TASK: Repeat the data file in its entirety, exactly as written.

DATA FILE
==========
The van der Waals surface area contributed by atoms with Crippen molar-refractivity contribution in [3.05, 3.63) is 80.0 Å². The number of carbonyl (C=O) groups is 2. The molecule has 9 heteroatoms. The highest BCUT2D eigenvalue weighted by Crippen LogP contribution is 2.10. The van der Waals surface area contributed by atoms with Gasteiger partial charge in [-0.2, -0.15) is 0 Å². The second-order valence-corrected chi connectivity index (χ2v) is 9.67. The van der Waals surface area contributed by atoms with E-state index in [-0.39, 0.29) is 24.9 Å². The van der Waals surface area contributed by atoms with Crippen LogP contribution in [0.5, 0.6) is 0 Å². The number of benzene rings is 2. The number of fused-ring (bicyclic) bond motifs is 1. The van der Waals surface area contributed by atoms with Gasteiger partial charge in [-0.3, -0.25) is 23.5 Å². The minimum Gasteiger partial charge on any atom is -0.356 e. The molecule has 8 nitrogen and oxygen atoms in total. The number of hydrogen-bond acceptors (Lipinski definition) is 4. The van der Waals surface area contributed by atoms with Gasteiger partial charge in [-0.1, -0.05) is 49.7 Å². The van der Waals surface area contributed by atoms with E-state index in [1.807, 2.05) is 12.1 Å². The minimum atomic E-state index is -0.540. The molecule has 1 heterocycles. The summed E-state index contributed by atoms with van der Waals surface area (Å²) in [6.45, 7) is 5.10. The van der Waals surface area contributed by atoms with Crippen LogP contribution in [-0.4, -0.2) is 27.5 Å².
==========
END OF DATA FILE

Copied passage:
The van der Waals surface area contributed by atoms with Crippen molar-refractivity contribution in [3.05, 3.63) is 80.0 Å². The number of carbonyl (C=O) groups is 2. The molecule has 9 heteroatoms. The highest BCUT2D eigenvalue weighted by Crippen LogP contribution is 2.10. The van der Waals surface area contributed by atoms with Gasteiger partial charge in [-0.2, -0.15) is 0 Å². The second-order valence-corrected chi connectivity index (χ2v) is 9.67. The van der Waals surface area contributed by atoms with E-state index in [-0.39, 0.29) is 24.9 Å². The van der Waals surface area contributed by atoms with Crippen LogP contribution in [0.5, 0.6) is 0 Å². The number of benzene rings is 2. The number of fused-ring (bicyclic) bond motifs is 1. The van der Waals surface area contributed by atoms with Gasteiger partial charge in [-0.3, -0.25) is 23.5 Å². The minimum Gasteiger partial charge on any atom is -0.356 e. The molecule has 8 nitrogen and oxygen atoms in total. The number of hydrogen-bond acceptors (Lipinski definition) is 4. The van der Waals surface area contributed by atoms with Gasteiger partial charge in [-0.1, -0.05) is 49.7 Å². The van der Waals surface area contributed by atoms with E-state index in [1.807, 2.05) is 12.1 Å². The minimum atomic E-state index is -0.540. The molecule has 1 heterocycles. The summed E-state index contributed by atoms with van der Waals surface area (Å²) in [6.45, 7) is 5.10. The van der Waals surface area contributed by atoms with Crippen LogP contribution in [-0.4, -0.2) is 27.5 Å².